FIG. 3 shows the schematic connection for the print head control PC board and includes a main microprocessor 98 interconnected with a RAM 100 which has an associated address latch 101 and wherein is stored the program for operating the print head control. Terminal connectors 102, 104 provide the connection point for the "daisy chain" between print head controls and the main controller. Logic gates 106 and 108 step up the input data for microprocessor 98 and logic gates 110, 112 feed the data back out through terminals 102, 104, as shown. A group of transistors and resistors 114 provide the power input for the print heads, and they extend to the power drivers for the print heads, described below. Timer chip 116 provides two timing outputs into microprocessor 98 such that two separate timing signals can be utilized to drive two separate sets of print heads. A pair of print head data latches 118, 120 are each associated with a plurality of driver outputs generally referred to as 122, 124 which are in turn connected to terminal connectors 126, 128 for connection to print heads (not shown in FIG. 3). As shown in FIG. 3, eight separate outputs are controlled by each print head address latch 118, 120 to individually drive up to eight spray jets associated with a single print head, as known in the art. Also shown in connection with the print head control is a pair of photocell inputs 130, 132 interconnecting terminal connectors 134, 136 to microprocessor 98, the terminal connectors 134, 136 providing termination points for connection to photocells as may individually be used with two separate conveyor lines. Additionally, two tachometer inputs 138, 140 interconnect between terminal connectors 142, 144 to provide two separate tachometer generator inputs to microprocessor 98, each one of which may be associated with a separate conveyor line. Each print head control is provided with an address through the dip switches 146 and address latch 148. Thus, each print head control may be assigned a separate and distinct address for identification by the main controller, and one print head control board can have its address changed to fit in any of the address positions as might be used with a single main controller. A list of type numbers for various components is included in Appendix A attached hereto.
The general operation of the System 10 will now be described with references to the flow charts of FIGS. 6-10 and the keyboard 36 of FIG. 5. Referring first to FIG. 6, when first turned on, the main controller first checks to make sure that a print board controller is in place and then initializes the system by turning on the displays, turning on the "on" light on the keyboard, checking the data stored in RAM memory, printing an appropriate copyright message on the display, and then exiting to the monitor routine of FIG. 7. In this monitor routine, the microprocessor of the main controller scans the various keys of the keyboard to interpret either a typed message, or a designated key. For example, if the "off" key is depressed, then the exit flag is set to zero, the stop flag is set to zero, and the program will then recognize that the exit flag is zero, return to the main controller program of FIG. 6 and disable the keyboard. The typewriter keys of the keyboard have specific codes which are generated and recognized by the software, and displayed on the appropriate display. These keys can be used to type in specified messages which are decoded, as noted in the flow chart of FIG. 7, to call up specified subroutines to do specific tasks.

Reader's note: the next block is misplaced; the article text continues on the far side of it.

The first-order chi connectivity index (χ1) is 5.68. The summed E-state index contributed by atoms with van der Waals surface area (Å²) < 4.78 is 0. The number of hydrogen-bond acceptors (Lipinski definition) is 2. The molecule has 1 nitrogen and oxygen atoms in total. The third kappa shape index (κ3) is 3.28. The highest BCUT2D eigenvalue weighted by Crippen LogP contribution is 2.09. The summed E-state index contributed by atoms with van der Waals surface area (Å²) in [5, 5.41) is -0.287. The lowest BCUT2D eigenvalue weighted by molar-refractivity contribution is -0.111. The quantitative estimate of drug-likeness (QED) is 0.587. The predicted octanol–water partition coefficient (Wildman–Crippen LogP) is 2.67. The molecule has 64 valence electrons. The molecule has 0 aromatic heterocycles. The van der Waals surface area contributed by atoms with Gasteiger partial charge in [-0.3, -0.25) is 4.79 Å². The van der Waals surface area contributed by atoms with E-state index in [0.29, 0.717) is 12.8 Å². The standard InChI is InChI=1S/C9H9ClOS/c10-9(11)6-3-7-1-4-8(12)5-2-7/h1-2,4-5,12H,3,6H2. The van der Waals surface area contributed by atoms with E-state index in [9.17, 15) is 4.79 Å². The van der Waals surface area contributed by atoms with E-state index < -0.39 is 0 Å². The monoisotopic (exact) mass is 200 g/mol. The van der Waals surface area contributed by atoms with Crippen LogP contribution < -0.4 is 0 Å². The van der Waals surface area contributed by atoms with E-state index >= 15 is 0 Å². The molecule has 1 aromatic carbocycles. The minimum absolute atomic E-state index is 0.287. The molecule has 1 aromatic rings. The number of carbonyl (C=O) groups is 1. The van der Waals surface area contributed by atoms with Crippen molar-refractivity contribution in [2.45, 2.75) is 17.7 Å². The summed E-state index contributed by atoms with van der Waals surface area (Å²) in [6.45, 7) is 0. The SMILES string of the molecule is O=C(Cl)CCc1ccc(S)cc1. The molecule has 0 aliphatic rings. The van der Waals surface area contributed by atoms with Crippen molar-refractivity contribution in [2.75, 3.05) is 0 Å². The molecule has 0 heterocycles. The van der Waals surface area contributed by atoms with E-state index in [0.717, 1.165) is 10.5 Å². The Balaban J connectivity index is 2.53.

One such subroutine is "multi" and permits an operator to select and prepare messages seriatim for more than one print head. Alternately, the MES SELECT key may be depressed to select and print a single message for a single print head, such as when it is desired to print or change only one message, or when only one print head is being used. The messages to be printed may be selected by either keying-in characters to form the message, or by depressing the MES SELECT key followed by other designated keys to call up messages previously selected and stored in memory. Such stored messages typically are those frequently used. The main controller has three display lines, one for monitoring a message which may be printed by a print head, one for editing messages, and one for displaying error messages. To change or edit a message, the edit key is depressed. The monitor program recognizes the edit key, calls for a valid password, and if given by the operator, sets the exit flag to zero which moves the program control through the stop flag test of FIG. 6 and into the edit program of FIG. 8. The message is then displayed on the edit display. In this program, there are a variety of edit functions available to the operator of the system. As is typical of work processing systems, a cursor is displayed and means are provided for moving the cursor in various ways and to different locations to perform the editing function. The flow chart of FIG. 8 for the edit mode, in conjunction with the keyboard of FIG. 5, shows clearly the various edit functions that result by depressing the various keys labeled RET, BACK SPACE, HOME, CURSOR LEFT, CURSOR RIGHT, CURSOR UP, CURSOR DOWN, TAB, DEL CHR and INS CHR.